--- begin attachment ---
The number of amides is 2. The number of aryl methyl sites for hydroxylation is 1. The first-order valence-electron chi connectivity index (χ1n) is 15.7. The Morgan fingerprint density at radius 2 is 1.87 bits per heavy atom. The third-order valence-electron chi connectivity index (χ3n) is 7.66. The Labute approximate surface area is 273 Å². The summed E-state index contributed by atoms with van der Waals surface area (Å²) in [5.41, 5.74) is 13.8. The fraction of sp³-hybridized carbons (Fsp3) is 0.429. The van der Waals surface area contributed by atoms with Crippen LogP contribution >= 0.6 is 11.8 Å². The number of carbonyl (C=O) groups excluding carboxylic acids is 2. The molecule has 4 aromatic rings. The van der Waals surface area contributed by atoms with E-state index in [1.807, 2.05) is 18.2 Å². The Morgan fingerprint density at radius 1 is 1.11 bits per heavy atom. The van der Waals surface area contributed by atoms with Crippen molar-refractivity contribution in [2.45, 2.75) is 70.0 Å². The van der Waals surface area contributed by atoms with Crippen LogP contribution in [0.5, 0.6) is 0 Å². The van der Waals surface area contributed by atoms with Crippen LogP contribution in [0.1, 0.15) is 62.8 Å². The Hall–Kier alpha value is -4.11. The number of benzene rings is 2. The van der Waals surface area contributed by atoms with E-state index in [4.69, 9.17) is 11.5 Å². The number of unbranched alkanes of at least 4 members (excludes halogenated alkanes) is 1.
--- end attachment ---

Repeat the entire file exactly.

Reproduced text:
The number of amides is 2. The number of aryl methyl sites for hydroxylation is 1. The first-order valence-electron chi connectivity index (χ1n) is 15.7. The Morgan fingerprint density at radius 2 is 1.87 bits per heavy atom. The third-order valence-electron chi connectivity index (χ3n) is 7.66. The Labute approximate surface area is 273 Å². The summed E-state index contributed by atoms with van der Waals surface area (Å²) in [5.41, 5.74) is 13.8. The fraction of sp³-hybridized carbons (Fsp3) is 0.429. The van der Waals surface area contributed by atoms with Crippen LogP contribution >= 0.6 is 11.8 Å². The number of carbonyl (C=O) groups excluding carboxylic acids is 2. The molecule has 4 aromatic rings. The van der Waals surface area contributed by atoms with E-state index in [1.807, 2.05) is 18.2 Å². The Morgan fingerprint density at radius 1 is 1.11 bits per heavy atom. The van der Waals surface area contributed by atoms with Crippen molar-refractivity contribution in [2.45, 2.75) is 70.0 Å². The van der Waals surface area contributed by atoms with Crippen LogP contribution in [0.5, 0.6) is 0 Å². The van der Waals surface area contributed by atoms with Crippen LogP contribution in [0.1, 0.15) is 62.8 Å². The Hall–Kier alpha value is -4.11. The number of benzene rings is 2. The van der Waals surface area contributed by atoms with E-state index in [4.69, 9.17) is 11.5 Å². The number of unbranched alkanes of at least 4 members (excludes halogenated alkanes) is 1.